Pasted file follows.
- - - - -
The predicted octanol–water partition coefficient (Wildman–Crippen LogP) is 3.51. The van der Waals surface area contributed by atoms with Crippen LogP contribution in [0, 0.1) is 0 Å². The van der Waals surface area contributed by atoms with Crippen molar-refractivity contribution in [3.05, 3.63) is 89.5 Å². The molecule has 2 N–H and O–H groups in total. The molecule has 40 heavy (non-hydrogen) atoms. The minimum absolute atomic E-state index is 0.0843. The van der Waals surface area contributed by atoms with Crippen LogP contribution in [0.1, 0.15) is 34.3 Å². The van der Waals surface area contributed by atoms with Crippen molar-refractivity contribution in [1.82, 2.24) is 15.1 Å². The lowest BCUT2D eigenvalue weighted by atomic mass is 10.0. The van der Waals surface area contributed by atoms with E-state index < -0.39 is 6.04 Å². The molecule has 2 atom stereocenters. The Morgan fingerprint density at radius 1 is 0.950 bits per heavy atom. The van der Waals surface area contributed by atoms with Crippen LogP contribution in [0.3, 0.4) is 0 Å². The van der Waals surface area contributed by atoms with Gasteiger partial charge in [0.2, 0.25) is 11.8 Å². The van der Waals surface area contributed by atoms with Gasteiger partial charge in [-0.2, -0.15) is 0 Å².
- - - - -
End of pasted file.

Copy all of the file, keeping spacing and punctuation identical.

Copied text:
The predicted octanol–water partition coefficient (Wildman–Crippen LogP) is 3.51. The van der Waals surface area contributed by atoms with Crippen LogP contribution in [0, 0.1) is 0 Å². The van der Waals surface area contributed by atoms with Crippen molar-refractivity contribution in [3.05, 3.63) is 89.5 Å². The molecule has 2 N–H and O–H groups in total. The molecule has 40 heavy (non-hydrogen) atoms. The minimum absolute atomic E-state index is 0.0843. The van der Waals surface area contributed by atoms with Crippen LogP contribution in [0.1, 0.15) is 34.3 Å². The van der Waals surface area contributed by atoms with Crippen molar-refractivity contribution in [1.82, 2.24) is 15.1 Å². The lowest BCUT2D eigenvalue weighted by atomic mass is 10.0. The van der Waals surface area contributed by atoms with E-state index < -0.39 is 6.04 Å². The molecule has 2 atom stereocenters. The Morgan fingerprint density at radius 1 is 0.950 bits per heavy atom. The van der Waals surface area contributed by atoms with Crippen LogP contribution in [0.3, 0.4) is 0 Å². The van der Waals surface area contributed by atoms with Gasteiger partial charge in [0.2, 0.25) is 11.8 Å². The van der Waals surface area contributed by atoms with Gasteiger partial charge in [-0.2, -0.15) is 0 Å².